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Old September 5 2012, 05:48 PM   #1
Vice Admiral
Location: in a figment of a mediocre mind's imagination
My rambling thoughts on BSG after a full series run-through

I hadn't seen BSG when it was airing first-run, so my viewing experience of it was different. I watched it all in a much shorter period of time after hearing things about how great and ground-breaking it was. So here are some of my observations after completing the series.

1. The story was what kept me interested, because the characters did not. I have seldom encountered a TV show with so many unlikeable characters. By the end of the series, the only characters I still liked were either peripheral guest-characters(Dr. Cottle, Romo Lampkin) or dead.(Dualla, Cally, Billy, Gaeta) Adama is a tyrant, as is Laura Roslyn. Baltar is a slimy, self-centered traitor, most of the rest are bland or forgettable. Wait, I guess Saul Tigh was still pretty cool. Which brings me to my next point...

2. Starbuck. Ugh. Worst character on the show. Fingernails-on-chalkboard annoying. An abrasive, obnoxious, bitch with a massive chip on her shoulder and a sense of grievance and entitlement. The idea that someone like her would last five minutes in any organization that is even remotely military in style is laughable. What's worse is the obvious love that the writers had for her, so she was so often front and center.

3. Lack of humor. I get that the show was going for gritty and dark. But BSG probably had the least amount of humor of almost any show I'd ever seen. Even when the series was drawing me in with the stories, the almost total seriousness of the show made it almost a chore to watch sometimes. Sitting down to watch it, I knew I was in for forty-five minutes of no jokes, no light moments, etc. Dark and gritty is one thing, revelling in misery as you beat the audience over the head with how sober and serious you are is another. Whedon is an example of a writer who can combine dark themes and shows with tons of humor.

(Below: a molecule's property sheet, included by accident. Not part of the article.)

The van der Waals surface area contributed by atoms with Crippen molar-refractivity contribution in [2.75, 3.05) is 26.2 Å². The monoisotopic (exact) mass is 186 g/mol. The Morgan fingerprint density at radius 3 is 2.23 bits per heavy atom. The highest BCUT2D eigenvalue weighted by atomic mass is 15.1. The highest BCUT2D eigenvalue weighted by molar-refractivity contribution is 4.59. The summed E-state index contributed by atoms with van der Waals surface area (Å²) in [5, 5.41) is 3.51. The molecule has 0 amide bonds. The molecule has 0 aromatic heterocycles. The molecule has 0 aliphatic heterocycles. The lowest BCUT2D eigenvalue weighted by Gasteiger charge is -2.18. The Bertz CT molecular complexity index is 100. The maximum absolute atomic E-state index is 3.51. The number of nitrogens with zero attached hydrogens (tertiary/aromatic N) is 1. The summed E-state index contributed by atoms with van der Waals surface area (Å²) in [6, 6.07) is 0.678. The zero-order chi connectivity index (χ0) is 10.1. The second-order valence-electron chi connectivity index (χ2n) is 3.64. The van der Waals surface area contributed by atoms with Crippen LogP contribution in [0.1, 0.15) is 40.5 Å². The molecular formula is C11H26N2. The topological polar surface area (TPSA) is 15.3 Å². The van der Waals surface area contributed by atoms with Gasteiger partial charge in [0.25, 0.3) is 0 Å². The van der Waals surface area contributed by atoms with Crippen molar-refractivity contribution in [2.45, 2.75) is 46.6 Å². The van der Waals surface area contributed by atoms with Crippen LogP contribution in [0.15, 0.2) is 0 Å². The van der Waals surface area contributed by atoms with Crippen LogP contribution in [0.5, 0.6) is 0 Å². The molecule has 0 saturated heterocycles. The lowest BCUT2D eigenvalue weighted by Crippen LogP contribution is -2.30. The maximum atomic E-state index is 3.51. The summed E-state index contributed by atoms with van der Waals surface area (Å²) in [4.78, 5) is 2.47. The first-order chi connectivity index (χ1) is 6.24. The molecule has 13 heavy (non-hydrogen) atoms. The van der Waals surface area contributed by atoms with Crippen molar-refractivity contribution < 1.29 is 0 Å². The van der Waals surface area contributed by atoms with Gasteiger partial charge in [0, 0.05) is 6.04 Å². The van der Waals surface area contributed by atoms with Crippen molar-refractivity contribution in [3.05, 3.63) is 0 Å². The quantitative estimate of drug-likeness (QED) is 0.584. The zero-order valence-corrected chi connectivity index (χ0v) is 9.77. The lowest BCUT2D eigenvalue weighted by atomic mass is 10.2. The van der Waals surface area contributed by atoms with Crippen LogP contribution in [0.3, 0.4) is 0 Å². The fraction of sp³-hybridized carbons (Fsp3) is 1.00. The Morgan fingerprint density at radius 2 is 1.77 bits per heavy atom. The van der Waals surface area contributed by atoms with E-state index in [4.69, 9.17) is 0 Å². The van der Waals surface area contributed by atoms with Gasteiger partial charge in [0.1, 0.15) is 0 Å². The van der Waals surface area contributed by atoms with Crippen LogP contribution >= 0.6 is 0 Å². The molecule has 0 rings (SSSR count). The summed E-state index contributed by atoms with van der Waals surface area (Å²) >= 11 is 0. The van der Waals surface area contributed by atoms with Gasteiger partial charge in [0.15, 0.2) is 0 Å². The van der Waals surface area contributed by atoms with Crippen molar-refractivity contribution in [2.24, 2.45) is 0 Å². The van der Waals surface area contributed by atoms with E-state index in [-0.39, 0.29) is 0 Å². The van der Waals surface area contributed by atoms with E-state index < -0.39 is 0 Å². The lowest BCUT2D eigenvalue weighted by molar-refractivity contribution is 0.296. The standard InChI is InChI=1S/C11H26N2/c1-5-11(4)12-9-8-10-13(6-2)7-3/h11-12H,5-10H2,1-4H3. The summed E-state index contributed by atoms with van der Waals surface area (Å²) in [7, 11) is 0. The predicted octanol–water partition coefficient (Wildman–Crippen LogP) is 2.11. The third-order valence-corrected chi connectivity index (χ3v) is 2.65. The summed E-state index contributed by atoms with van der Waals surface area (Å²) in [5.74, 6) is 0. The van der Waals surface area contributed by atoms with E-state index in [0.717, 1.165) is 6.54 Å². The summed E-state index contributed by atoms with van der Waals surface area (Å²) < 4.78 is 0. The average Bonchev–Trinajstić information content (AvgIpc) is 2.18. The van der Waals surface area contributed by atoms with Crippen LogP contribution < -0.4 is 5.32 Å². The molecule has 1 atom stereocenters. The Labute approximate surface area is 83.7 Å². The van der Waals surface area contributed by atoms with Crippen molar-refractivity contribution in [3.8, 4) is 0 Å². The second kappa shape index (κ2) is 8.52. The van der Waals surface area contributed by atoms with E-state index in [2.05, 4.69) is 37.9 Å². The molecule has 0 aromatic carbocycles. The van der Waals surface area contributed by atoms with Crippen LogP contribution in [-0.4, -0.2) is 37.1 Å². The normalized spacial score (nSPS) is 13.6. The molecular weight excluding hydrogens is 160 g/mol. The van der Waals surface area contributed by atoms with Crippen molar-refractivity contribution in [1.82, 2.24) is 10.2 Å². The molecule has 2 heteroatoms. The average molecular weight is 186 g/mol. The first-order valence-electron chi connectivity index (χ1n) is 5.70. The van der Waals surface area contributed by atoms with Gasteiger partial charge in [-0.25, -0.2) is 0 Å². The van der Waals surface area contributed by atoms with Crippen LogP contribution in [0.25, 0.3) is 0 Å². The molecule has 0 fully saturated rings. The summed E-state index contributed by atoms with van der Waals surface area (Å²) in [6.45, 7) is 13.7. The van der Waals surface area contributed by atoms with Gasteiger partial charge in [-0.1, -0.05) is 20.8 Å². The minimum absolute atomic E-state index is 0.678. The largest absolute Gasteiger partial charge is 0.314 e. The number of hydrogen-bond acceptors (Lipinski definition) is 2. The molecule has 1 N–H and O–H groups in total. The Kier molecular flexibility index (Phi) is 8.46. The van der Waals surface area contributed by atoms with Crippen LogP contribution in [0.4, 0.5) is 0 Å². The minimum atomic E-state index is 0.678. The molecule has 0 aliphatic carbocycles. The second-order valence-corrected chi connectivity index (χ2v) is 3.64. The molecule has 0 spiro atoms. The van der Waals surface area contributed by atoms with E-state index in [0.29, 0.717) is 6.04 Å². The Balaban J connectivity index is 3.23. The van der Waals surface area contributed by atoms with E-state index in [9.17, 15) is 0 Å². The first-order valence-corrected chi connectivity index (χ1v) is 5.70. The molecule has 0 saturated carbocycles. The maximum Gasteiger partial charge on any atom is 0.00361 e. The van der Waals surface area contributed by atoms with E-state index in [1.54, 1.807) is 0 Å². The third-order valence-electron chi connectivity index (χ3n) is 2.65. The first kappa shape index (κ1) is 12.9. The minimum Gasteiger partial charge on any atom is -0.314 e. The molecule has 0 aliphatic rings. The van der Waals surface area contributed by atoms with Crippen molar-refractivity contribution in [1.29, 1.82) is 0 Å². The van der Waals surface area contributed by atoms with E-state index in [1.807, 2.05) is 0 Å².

4. The unrealism of a "realistic" show. So RM set out to make BSG realistic sci-fi. Well, the way characters acted in a supposed military setting undermined that. Characters routinely turning guns on one another, and then the next week it's forgotten. Fights breaking out all the time. I found the actions of the various characters to routinely come out of left field.

5. It's a different show by late season 3. I've seen this point brought up a lot about the show. BSG goes from being a show about the survivors of Humanity making their way to Earth and fighting the Cylons to being dominated by angels, prophecies, and gods. You can really see the parallels to DS9 here, where the "Prophets" and Sisko as emissary arc became increasingly prominent whereas early DS9 was more politics-driven. Your mileage may vary on whether these elements made BSG a better show or not.

6. Adama and Roslyn-so Roslyn is appointed president twice, never elected, in fact losing the only election she ever fought after trying to rig it. Tom Zarek who was elected to a position, is ignored by Adama as is the quorum, while Adama carries out a totally inappropriate relationship with Roslyn that makes it seem that the civilians are being governed by a lovers' coup. To make it more absurd, Lee Adama, Bill's son, is appointed later. So... the civilians are being governed by a triumvirate of a military dictator, his girlfriend, and his son. And... we're supposed to side with them when Zarek gets frustrated with this state of affairs? It's a good thing they had to make Zarek a bloodthirsty thug otherwise fans might start to wonder...